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From Sylvain Wallez <>
Subject Re: [RT] The impact of using OSGi
Date Thu, 11 Aug 2005 16:34:20 GMT
Vadim Gritsenko wrote:

> Daniel Fagerstrom wrote:
>> Vadim Gritsenko wrote:
>>> Daniel Fagerstrom wrote:
>>>> There are two main alternatives: register the component manager as 
>>>> a service or register the components as services. We found the 
>>>> later alternative more atractive as OSGi allready contains a nice 
>>>> and flexible service registration and service lookup mechanism. 
>>>> Adding an extra layer just seemed to complicate things.
>>> Not sure it will fly, though.
>>> First, it means that you are managing 'fine' components with coarse 
>>> container.
>> To be a little bit more exact it is not actual components that are 
>> exposed but component factories.
> This does not look like a good idea at all. In many scenarios, service 
> (Threadsafe Component) must really be instantiated once in order to 
> work properly. Cron, RunnableManager, DatasourceComponent come to mind.
> There is of course set of components which can be instantiated 
> multiple times - Poolables and SingleThreaded.

According to the OSGi specification, a service is a singleton for a 
given bundle: different bundles _can_ be given different objects for the 
same services, but a given bundle will always obtain the _same_ object 
when it asks for a service.

What that means is that only components exposed as singletons can be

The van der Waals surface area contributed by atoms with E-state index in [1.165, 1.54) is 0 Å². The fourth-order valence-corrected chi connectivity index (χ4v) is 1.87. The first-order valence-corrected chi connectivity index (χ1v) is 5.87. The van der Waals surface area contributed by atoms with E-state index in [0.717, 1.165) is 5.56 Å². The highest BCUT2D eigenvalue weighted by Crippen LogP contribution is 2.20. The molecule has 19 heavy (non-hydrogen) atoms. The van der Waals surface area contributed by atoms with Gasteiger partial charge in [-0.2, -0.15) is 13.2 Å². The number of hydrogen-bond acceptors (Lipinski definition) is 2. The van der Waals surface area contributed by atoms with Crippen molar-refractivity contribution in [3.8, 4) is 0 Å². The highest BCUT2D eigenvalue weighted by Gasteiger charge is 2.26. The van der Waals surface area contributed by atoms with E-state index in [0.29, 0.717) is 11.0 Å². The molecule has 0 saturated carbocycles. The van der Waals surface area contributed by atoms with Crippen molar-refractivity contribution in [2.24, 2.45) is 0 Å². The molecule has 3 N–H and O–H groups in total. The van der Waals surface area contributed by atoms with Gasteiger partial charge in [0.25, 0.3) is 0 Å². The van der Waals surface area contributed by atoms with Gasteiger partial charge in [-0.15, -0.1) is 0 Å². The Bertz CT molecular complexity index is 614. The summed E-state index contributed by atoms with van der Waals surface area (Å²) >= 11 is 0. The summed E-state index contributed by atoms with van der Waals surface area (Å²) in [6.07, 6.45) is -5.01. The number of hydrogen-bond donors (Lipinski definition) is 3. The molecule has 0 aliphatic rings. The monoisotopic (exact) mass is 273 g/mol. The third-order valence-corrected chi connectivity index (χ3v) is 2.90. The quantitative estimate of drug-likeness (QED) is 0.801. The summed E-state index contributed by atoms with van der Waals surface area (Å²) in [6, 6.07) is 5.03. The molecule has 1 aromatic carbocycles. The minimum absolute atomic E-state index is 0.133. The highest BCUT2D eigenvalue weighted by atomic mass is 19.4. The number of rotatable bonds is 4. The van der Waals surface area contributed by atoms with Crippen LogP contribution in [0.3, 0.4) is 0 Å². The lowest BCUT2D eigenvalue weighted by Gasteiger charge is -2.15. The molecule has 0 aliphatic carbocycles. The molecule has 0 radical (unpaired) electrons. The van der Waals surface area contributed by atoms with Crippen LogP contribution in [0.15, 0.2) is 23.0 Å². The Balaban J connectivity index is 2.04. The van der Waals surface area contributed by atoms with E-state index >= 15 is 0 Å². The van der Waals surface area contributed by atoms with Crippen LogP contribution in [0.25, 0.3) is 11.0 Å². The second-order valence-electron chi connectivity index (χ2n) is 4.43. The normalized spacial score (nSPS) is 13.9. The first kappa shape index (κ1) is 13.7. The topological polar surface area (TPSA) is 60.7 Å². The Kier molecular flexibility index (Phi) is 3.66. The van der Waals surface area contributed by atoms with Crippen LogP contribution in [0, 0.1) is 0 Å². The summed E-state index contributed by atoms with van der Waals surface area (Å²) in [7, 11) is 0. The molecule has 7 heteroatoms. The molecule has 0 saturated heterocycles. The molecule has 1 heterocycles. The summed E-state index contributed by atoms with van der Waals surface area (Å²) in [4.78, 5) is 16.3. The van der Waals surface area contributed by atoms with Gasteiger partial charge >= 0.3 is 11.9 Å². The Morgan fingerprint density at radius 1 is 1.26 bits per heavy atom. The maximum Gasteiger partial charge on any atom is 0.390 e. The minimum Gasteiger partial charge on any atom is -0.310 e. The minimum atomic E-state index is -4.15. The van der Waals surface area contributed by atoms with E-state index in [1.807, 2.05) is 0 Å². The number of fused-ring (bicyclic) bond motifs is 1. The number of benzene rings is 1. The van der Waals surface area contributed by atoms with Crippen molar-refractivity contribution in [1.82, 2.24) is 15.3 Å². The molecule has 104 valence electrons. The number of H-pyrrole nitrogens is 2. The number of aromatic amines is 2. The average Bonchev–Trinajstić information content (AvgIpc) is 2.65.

exported as OSGi service and thus between blocks. This means ThreadSafe 
components that already have the singleton semantics and also poolable 
components wrapped in a ThreadSafe proxy that is available in ECM+

When exporting components as OSGi services, the OSGiCoreServiceManager 
registers an OSGi ServiceFactory that wraps an ECM ComponentHandler 
after having controlled that this handler actually manages a singleton.


> Hm... I think you are mixing three concerns here in one:
>   (1) How cocoon block obtains classes exported from non-cocoon,
>       pure OSGi block

Classes are obtained as usual by using them (classloader stuff). 
Services are obtained by the good old 
ServiceManager.lookup(ServiceInterface.class.getName()) which is 
implemented as an OSGi service lookup.

>   (2) How cocoon block obtains *component* (not class! not factory!)
>       exported from another cocoon block

ServiceManager.lookup() ! The factory stuff is hidden in 

>   (3) How non-cocoon, pure OSGi block obtains components exported by
>       cocoon block

Cocoon components are exported as OSGi services using their role, which 
happens to be the name of the service interface, as required by OSGi. 
For components having multiple implementations, the hint is stored in 
the OSGi property dictionary used to register the service.

> I suggest to ignore the third and concentrate on second. Third can 
> come later - if ever - if need arise - and can be implemented as you 
> describe it, by exporting each component as a 'service'. First is 
> necessary only if you want to package some .jar files as blocks or use 
> 3rd party blocks, also can be ignored for the time being.

Well, it seems to me we have the 3 of them right now :-)


Sylvain Wallez                        Anyware Technologies
Apache Software Foundation Member     Research & Technology Director

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